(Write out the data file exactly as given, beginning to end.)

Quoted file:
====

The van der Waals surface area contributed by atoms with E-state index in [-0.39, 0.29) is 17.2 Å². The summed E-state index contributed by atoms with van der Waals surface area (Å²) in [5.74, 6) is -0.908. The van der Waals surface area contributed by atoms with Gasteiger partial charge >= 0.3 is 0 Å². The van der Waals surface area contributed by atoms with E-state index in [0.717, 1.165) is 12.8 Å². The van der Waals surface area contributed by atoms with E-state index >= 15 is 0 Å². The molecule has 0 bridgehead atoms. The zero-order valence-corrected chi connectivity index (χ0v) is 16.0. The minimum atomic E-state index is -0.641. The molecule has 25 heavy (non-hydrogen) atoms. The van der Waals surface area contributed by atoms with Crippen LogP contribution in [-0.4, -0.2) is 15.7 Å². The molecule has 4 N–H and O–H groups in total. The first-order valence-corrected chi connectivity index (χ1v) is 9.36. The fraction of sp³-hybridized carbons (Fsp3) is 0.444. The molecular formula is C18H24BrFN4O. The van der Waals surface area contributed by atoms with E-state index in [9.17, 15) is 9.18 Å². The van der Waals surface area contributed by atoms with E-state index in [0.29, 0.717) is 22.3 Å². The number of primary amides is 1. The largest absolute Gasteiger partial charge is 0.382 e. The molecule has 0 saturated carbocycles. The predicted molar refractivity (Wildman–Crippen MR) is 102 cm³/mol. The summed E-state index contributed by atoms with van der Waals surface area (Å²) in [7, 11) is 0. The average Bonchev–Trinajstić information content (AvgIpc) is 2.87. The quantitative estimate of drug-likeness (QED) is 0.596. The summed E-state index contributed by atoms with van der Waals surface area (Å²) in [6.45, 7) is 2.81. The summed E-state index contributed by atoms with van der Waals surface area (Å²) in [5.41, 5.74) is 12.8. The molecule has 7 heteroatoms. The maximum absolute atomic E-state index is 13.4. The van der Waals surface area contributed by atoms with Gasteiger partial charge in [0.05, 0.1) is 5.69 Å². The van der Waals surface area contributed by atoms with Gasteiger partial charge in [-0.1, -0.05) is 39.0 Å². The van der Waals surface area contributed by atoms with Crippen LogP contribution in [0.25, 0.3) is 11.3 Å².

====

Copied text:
The van der Waals surface area contributed by atoms with E-state index in [-0.39, 0.29) is 17.2 Å². The summed E-state index contributed by atoms with van der Waals surface area (Å²) in [5.74, 6) is -0.908. The van der Waals surface area contributed by atoms with Gasteiger partial charge >= 0.3 is 0 Å². The van der Waals surface area contributed by atoms with E-state index in [0.717, 1.165) is 12.8 Å². The van der Waals surface area contributed by atoms with E-state index >= 15 is 0 Å². The molecule has 0 bridgehead atoms. The zero-order valence-corrected chi connectivity index (χ0v) is 16.0. The minimum atomic E-state index is -0.641. The molecule has 25 heavy (non-hydrogen) atoms. The van der Waals surface area contributed by atoms with Crippen LogP contribution in [-0.4, -0.2) is 15.7 Å². The molecule has 4 N–H and O–H groups in total. The first-order valence-corrected chi connectivity index (χ1v) is 9.36. The fraction of sp³-hybridized carbons (Fsp3) is 0.444. The molecular formula is C18H24BrFN4O. The van der Waals surface area contributed by atoms with E-state index in [9.17, 15) is 9.18 Å². The van der Waals surface area contributed by atoms with E-state index in [0.29, 0.717) is 22.3 Å². The number of primary amides is 1. The largest absolute Gasteiger partial charge is 0.382 e. The molecule has 0 saturated carbocycles. The predicted molar refractivity (Wildman–Crippen MR) is 102 cm³/mol. The summed E-state index contributed by atoms with van der Waals surface area (Å²) in [7, 11) is 0. The average Bonchev–Trinajstić information content (AvgIpc) is 2.87. The quantitative estimate of drug-likeness (QED) is 0.596. The summed E-state index contributed by atoms with van der Waals surface area (Å²) in [6.45, 7) is 2.81. The summed E-state index contributed by atoms with van der Waals surface area (Å²) in [5.41, 5.74) is 12.8. The molecule has 7 heteroatoms. The maximum absolute atomic E-state index is 13.4. The van der Waals surface area contributed by atoms with Gasteiger partial charge in [0.05, 0.1) is 5.69 Å². The van der Waals surface area contributed by atoms with Gasteiger partial charge in [-0.1, -0.05) is 39.0 Å². The van der Waals surface area contributed by atoms with Crippen LogP contribution in [0.25, 0.3) is 11.3 Å².